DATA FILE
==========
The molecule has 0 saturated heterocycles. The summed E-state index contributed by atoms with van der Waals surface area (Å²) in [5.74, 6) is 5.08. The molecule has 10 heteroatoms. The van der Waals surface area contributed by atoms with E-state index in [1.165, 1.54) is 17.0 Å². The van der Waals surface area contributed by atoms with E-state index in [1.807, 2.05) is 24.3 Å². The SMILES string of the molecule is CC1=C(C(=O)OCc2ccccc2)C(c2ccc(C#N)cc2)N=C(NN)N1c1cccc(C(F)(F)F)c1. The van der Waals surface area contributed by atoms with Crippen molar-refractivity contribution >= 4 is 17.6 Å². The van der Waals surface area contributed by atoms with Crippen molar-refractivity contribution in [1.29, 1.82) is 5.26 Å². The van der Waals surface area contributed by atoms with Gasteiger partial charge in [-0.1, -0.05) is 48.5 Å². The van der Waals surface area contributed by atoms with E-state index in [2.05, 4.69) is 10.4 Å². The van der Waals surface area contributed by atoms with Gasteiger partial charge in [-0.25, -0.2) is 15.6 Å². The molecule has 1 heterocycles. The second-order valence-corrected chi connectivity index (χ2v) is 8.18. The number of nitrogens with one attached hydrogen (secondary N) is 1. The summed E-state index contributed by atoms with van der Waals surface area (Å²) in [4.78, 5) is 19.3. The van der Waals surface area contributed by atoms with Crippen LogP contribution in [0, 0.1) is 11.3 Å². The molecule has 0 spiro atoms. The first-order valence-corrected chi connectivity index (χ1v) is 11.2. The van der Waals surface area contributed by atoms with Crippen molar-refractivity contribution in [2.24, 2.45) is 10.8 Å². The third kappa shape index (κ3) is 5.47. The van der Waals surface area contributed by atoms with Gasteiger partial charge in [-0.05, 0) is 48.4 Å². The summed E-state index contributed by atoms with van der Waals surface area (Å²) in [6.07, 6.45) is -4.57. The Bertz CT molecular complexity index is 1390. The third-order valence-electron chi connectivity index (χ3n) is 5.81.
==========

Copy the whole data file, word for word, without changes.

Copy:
The molecule has 0 saturated heterocycles. The summed E-state index contributed by atoms with van der Waals surface area (Å²) in [5.74, 6) is 5.08. The molecule has 10 heteroatoms. The van der Waals surface area contributed by atoms with E-state index in [1.165, 1.54) is 17.0 Å². The van der Waals surface area contributed by atoms with E-state index in [1.807, 2.05) is 24.3 Å². The SMILES string of the molecule is CC1=C(C(=O)OCc2ccccc2)C(c2ccc(C#N)cc2)N=C(NN)N1c1cccc(C(F)(F)F)c1. The van der Waals surface area contributed by atoms with Crippen molar-refractivity contribution >= 4 is 17.6 Å². The van der Waals surface area contributed by atoms with Crippen molar-refractivity contribution in [1.29, 1.82) is 5.26 Å². The van der Waals surface area contributed by atoms with Gasteiger partial charge in [-0.1, -0.05) is 48.5 Å². The van der Waals surface area contributed by atoms with E-state index in [2.05, 4.69) is 10.4 Å². The van der Waals surface area contributed by atoms with Gasteiger partial charge in [-0.25, -0.2) is 15.6 Å². The molecule has 1 heterocycles. The second-order valence-corrected chi connectivity index (χ2v) is 8.18. The number of nitrogens with one attached hydrogen (secondary N) is 1. The summed E-state index contributed by atoms with van der Waals surface area (Å²) in [4.78, 5) is 19.3. The van der Waals surface area contributed by atoms with Crippen LogP contribution in [0, 0.1) is 11.3 Å². The molecule has 0 spiro atoms. The first-order valence-corrected chi connectivity index (χ1v) is 11.2. The van der Waals surface area contributed by atoms with Crippen molar-refractivity contribution in [2.24, 2.45) is 10.8 Å². The third kappa shape index (κ3) is 5.47. The van der Waals surface area contributed by atoms with Gasteiger partial charge in [-0.05, 0) is 48.4 Å². The summed E-state index contributed by atoms with van der Waals surface area (Å²) in [6.07, 6.45) is -4.57. The Bertz CT molecular complexity index is 1390. The third-order valence-electron chi connectivity index (χ3n) is 5.81.